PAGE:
'El Chapo' escape: Mexico-wide search launched for drug lord
101 checkpoints established, and hospitals, hotels and funeral homes searched
Mexico's interior ministry says it has distributed 100,000 photographs of drug lord Joaquin "El Chapo" Guzman to highway toll booths around the country since his weekend escape from a maximum security prison.
In a statement Wednesday, the ministry says 10,000 agents of various components of the federal police remain on high alert across Mexico and authorities have established 101 checkpoints on major highways throughout the country.
- PHOTOS | 'El Chapo' Guzman escapes Mexican prison
- Mexican drug lord's escape tunnel was deep and 'high-tech'
- 'El Chapo': The rise and fall of Mexico's drug lord
Hospitals, hotels and funeral homes are being checked. Forty-eight canine teams are searching passenger and cargo vehicles. Airports are on alert, closely reviewing passengers on private planes.
Guzman is once again Mexico's most wanted criminal since he escaped late Saturday through a 1.6-kilometre-long tunnel dug to come up under the shower of his prison cell.
U.S., Mexican officials work on recapture
U.S. officials met with agents of the Mexican attorney general's office this week to discuss the recent escape and to coordinate efforts to recapture him, a Mexican government official said on Wednesday.
Representatives from the U.S. Federal Bureau of Investigation and the Drug Enforcement Administration met Mexican law enforcement officials in Mexico City on Monday to share information, the government official said, speaking on condition of anonymity.
Mexico has long sought to maintain its independence from the United States on matters of national security, but has taken fire from critics for not having previously extradited Guzman to the United States.
U.S. prosecutors had said they would seek his extradition, and U.S. media reports earlier this year citing unnamed sources suggested that the U.S. government had made a formal request for Guzman's extradition.
But no announcement of a formal request was ever made public and the Mexican attorney general's office said it had no plans to hand him over because he would serve his time in Mexico.
Other sensitive issues have also bubbled beneath the surface.
Mexico's Interior Minister Miguel Angel Osorio Chong this week denied media reports that Mexico had been tipped off by U.S. authorities ahead of time that Guzman was planning an escape.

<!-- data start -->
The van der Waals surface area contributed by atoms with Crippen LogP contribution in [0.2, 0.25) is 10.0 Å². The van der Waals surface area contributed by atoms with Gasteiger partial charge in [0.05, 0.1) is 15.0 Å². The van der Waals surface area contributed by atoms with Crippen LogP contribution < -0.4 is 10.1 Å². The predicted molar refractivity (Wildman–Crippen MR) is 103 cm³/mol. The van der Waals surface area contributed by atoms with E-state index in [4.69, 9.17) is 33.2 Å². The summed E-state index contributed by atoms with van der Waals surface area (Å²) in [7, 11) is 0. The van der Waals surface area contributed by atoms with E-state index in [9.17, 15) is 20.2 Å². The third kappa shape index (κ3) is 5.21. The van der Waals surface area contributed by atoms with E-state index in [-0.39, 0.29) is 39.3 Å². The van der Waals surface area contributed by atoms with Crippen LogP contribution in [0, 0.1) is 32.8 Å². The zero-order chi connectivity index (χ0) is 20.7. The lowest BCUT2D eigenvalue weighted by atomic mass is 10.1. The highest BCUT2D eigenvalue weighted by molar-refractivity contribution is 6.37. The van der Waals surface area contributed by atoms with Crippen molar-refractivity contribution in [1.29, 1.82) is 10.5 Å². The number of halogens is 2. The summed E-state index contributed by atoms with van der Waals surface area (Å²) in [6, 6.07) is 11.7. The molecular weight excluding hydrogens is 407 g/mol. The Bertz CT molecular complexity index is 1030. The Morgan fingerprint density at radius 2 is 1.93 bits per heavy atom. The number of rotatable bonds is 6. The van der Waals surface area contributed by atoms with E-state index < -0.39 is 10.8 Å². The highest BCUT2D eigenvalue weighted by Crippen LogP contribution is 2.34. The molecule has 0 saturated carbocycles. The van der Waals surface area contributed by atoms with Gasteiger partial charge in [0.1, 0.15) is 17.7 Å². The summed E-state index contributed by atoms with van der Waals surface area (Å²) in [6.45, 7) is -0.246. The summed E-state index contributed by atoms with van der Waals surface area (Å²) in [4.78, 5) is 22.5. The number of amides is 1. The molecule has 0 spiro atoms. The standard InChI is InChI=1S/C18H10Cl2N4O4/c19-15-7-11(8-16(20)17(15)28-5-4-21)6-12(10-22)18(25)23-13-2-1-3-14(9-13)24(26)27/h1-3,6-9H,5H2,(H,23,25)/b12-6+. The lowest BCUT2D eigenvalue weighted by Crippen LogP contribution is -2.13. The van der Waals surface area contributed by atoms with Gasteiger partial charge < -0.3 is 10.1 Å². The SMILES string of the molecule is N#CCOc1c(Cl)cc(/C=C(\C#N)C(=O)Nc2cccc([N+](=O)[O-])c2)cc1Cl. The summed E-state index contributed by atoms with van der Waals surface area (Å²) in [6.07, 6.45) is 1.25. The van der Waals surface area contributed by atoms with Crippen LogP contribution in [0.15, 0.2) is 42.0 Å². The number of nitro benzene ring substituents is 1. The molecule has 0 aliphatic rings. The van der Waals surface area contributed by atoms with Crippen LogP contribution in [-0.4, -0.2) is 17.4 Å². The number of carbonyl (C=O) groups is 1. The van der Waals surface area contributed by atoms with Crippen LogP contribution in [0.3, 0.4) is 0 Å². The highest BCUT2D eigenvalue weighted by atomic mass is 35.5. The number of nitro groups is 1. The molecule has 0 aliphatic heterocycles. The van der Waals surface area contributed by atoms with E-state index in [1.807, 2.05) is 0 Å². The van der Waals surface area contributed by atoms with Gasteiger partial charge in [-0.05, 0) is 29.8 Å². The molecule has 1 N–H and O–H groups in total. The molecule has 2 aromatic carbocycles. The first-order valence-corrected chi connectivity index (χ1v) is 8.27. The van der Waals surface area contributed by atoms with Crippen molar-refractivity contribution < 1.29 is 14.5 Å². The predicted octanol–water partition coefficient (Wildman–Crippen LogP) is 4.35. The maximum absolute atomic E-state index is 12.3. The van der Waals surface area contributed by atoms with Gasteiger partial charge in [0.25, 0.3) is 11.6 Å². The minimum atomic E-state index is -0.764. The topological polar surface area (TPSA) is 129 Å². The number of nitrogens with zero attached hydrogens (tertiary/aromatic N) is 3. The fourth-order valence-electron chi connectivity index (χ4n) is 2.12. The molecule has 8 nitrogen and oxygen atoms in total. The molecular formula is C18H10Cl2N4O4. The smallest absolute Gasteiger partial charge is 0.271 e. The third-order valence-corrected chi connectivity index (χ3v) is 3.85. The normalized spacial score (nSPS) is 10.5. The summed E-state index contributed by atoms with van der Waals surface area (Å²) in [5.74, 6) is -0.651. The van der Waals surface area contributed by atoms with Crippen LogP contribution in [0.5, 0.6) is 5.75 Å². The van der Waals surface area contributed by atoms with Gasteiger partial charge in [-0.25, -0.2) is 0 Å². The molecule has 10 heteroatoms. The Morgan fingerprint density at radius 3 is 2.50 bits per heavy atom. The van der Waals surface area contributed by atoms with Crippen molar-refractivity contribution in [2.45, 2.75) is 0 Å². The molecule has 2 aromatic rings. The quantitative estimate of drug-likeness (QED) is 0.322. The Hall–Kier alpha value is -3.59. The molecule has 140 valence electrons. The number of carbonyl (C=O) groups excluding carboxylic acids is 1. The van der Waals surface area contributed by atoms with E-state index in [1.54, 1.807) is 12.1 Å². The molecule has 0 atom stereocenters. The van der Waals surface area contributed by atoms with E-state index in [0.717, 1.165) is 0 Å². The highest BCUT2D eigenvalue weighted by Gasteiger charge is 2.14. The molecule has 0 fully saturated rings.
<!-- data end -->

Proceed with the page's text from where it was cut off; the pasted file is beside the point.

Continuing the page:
The two neighbouring countries would be "cooperating permanently" to try and catch Guzman again, and were discussing everything relevant to the operation, the Mexican official said.
The kingpin's escape on Saturday night from a maximum security prison through a tunnel leading right into his cell was a bitter blow to President Enrique Peña Nieto's anti-crime efforts.
Escape caught on tape
Mexico's government on Tuesday broadcast security camera footage of Guzman in the final moments before he escaped from the maximum security prison.
National Security Commissioner Monte Alejandro Rubido showed a grainy video of a dressed Guzman pacing the room, looking behind the partition wall by his shower, sitting on his bed, then crouching again behind the wall, where he finally disappeared from view at 8:52 p.m. local time.
"He changed his shoes, and went to the shower," Rubido said, explaining the footage. "You can't see what he's doing."
The partition wall blocked the camera's view of a roughly 50-cm by 50-cm entrance hole to the mile-long tunnel shown by Mexican television earlier on Tuesday. It was one of two blind spots for the security cameras in Guzman's cell.
Up until his departure, Guzman's behavior had been "normal" for a person who spent many hours in a small cell, Rubido said.
The commissioner said the blind spots were designed to permit Guzman some privacy while he was washing.
The video footage showed the partition wall was high enough to cover the lower half of Guzman's body while standing.
The jail break occurred just as Pena Nieto began a four-day state visit to France.
Mexican security chiefs were aghast at the breakout and the government has said it could only have taken place with the help of prison guards and officials.
The government fired the director of the Altiplano prison, which had never suffered an escape.
Guzman, Mexico's most high-profile criminal, was boss of the powerful Sinaloa cartel prior to his capture in February 2014. The cartel has smuggled billions of dollars worth of drugs into the United States and has been blamed for thousands of deaths.
Guzman previously broke out of prison in 2001.
With files from the Associated Press